Goutsmedt, A. et al. (2015) “Criticizing the Lucas Critique: Macroeconometricians’ Response to Robert Lucas,” CES Working Papers, 2015.59.

    Keynes, John M. (1921) A Treatise on Probability. London: Macmillan and Co., Limited.

    Lawson, Tony (1985a) “Keynes, Prediction and Econometrics.” In Lawson, Tony and Hashem Pesaran (eds.) (1985). Keynes’s Economics: Methodological Issues. London: Croom Helm.

    Lawson, Tony (1985b) “Uncertainty and Economic Analysis.” The Economic Journal, Vol. 95, No. 380, pp. 909-927.

  • Christian Muller-Kademann says:

    Reply to Erich Pinzon-Fuchs Comments on “The Lucas critique: A Lucas critique”

    First off, I would like to thank the reviewer, Erich Pinzon-Fuchs, for his careful reading of the article draft and for taking his time to comment. Erich Pinzon-Fuchs raises several interesting issues and offers suggestions for amending the paper as well as valuable additional input.

    The overall assessment of the reviewer is somewhat critical, however, which is why I would like to take this opportunity to respond in detail.

    According to the reviewer, the key deficit of the paper is a lack of sufficient discussion of its main proposition. This main proposition is, in the opinion of the reviewer, that “the concept of (fundamental) uncertainty […] is potentially able to reconcile rationality, model consistent expectations and the Lucas Critique” (quoted from the paper). Mr. Pinzon-Fuchs writes: “the author does not discuss [his proposition] sufficiently, nor does he provide a clear alternative on how to put in place a research agenda based on his idea of [deep rational expectations]”, and further explains “Given that the paper has important normative elements, there is a need for both a more thorough and detailed discussion of the actual use of DRE in macroeconomic modelling, and for a concrete illustration of its use.”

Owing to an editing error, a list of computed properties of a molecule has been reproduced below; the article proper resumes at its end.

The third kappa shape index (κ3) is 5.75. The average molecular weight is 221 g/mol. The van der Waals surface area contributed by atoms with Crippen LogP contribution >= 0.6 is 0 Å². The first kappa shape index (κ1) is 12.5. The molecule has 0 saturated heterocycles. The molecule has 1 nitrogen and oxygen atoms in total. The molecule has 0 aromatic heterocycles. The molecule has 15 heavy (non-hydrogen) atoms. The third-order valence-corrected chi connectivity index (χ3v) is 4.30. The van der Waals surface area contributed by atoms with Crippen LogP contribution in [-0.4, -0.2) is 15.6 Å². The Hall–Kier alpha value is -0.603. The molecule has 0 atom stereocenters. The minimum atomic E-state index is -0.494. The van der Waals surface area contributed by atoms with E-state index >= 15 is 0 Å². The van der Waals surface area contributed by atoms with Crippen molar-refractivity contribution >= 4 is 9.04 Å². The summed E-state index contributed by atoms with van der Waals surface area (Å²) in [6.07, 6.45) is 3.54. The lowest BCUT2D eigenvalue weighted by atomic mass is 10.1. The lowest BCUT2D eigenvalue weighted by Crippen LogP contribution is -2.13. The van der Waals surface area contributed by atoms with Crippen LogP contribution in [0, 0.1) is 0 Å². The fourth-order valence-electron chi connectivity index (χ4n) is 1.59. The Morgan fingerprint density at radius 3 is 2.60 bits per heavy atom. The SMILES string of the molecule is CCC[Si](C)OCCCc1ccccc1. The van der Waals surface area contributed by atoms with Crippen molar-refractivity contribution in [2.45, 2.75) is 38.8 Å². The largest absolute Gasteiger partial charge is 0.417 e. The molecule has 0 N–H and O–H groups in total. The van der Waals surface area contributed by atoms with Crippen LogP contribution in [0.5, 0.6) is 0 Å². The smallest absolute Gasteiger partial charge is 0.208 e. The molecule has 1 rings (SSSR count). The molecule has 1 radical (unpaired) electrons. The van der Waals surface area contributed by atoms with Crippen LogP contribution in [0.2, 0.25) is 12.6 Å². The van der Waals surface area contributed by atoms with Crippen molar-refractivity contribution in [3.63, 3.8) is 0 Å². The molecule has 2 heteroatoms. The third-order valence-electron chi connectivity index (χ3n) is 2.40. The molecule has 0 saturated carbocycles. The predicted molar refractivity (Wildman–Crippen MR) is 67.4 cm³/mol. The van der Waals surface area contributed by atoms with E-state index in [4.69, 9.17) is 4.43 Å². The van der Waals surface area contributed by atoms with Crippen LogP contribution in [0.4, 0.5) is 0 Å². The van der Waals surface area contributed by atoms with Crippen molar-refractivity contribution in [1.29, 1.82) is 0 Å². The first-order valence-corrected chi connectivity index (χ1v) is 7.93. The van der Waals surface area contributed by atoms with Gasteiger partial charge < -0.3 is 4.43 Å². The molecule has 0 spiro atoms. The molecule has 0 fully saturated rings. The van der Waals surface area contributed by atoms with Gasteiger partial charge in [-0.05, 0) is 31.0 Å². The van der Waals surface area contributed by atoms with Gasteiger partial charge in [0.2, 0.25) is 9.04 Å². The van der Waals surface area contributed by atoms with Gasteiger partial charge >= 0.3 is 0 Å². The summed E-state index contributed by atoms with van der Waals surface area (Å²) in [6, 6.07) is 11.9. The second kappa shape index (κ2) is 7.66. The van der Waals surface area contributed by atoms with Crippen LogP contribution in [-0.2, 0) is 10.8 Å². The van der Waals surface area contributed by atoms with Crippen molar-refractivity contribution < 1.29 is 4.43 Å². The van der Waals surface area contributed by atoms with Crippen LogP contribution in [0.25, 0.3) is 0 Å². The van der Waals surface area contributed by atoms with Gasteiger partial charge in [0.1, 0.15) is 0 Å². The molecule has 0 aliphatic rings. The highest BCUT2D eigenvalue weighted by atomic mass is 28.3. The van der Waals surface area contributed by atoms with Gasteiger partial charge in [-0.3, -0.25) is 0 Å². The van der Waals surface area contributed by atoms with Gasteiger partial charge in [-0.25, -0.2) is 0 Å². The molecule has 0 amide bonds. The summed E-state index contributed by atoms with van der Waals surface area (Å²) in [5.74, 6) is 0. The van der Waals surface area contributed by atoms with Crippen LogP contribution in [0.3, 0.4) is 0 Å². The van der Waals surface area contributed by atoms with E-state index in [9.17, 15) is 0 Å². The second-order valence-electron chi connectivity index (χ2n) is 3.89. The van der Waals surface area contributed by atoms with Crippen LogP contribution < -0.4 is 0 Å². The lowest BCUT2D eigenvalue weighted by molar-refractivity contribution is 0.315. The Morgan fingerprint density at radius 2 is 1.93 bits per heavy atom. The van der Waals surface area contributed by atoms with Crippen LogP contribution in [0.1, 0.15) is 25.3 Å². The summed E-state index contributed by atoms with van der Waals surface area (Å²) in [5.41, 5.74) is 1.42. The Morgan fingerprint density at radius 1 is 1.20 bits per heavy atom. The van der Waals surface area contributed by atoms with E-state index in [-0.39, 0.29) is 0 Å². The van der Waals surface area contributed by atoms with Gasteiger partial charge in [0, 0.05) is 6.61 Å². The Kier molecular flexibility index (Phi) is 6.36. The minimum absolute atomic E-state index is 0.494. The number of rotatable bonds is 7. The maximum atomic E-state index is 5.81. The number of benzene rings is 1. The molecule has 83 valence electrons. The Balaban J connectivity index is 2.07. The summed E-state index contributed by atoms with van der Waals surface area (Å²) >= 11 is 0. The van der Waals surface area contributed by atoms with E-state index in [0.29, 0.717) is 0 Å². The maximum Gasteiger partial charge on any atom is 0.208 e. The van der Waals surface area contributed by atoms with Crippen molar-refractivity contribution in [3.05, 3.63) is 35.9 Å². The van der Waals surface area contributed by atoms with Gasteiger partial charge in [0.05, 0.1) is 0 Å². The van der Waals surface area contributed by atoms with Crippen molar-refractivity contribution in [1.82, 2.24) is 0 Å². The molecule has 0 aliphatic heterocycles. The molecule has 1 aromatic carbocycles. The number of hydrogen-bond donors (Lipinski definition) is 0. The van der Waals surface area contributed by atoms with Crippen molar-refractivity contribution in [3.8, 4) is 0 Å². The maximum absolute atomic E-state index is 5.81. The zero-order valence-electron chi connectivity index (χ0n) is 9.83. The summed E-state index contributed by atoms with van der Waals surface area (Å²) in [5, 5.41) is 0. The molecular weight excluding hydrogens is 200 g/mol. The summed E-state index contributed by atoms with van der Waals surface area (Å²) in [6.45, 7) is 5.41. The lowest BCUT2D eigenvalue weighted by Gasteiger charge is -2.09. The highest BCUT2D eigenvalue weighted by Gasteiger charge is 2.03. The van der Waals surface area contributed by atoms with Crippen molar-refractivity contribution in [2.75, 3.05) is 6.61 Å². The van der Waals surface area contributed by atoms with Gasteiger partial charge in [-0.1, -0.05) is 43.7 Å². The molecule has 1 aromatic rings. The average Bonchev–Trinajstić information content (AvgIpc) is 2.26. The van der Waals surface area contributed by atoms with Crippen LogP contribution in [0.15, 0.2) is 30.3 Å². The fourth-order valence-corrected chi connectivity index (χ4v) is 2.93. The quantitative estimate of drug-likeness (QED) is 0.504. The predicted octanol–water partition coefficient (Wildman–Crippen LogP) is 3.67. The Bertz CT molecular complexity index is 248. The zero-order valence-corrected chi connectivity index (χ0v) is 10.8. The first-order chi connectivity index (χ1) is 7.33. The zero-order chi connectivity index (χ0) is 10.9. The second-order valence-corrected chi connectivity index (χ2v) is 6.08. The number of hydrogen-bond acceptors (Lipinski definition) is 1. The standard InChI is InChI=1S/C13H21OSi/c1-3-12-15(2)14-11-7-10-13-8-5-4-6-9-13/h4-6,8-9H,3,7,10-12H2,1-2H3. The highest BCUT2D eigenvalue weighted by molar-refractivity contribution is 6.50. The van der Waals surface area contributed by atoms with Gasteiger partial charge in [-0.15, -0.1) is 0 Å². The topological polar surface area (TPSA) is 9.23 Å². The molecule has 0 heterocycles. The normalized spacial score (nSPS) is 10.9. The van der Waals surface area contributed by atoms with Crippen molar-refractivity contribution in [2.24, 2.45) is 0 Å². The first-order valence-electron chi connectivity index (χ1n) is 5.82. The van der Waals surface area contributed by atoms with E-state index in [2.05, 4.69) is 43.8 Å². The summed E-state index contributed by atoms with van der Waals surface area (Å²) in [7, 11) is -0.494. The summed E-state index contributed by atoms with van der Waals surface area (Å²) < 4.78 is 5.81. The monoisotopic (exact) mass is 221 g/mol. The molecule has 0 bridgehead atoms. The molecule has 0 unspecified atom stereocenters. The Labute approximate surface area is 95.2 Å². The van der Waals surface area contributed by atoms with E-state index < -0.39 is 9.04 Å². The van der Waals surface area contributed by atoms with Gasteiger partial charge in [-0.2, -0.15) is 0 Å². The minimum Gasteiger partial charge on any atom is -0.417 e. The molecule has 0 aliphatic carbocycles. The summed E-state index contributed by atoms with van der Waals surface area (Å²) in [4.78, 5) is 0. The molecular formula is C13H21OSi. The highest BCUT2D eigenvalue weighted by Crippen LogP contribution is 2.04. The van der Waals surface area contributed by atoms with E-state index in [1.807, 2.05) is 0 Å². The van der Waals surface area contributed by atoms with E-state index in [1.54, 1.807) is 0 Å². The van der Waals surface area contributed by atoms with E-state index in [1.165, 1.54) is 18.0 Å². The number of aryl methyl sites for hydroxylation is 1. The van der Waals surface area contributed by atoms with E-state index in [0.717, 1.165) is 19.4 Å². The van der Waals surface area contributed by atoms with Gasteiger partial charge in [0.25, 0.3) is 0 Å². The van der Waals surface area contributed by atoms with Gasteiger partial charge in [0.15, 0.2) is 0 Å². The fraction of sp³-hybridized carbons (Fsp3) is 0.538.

Second to this main objection, Mr. Pinzon-Fuchs points out that the “author’s over-optimistic and uncritical interpretation of the Lucas Critique makes more harm to the author’s arguments than it helps him in making his point”, and hence recommends “most of the ideas expressed in this paper could benefit from a reflexive examination of the history of the Lucas Critique that does not stem from the `standard narrative’ of the history of macroeconomics built by Robert Lucas himself and by other practitioners of macroeconomics.”

    I will address these major two points here and discuss the reviewer’s other comments in an extended version of this reply.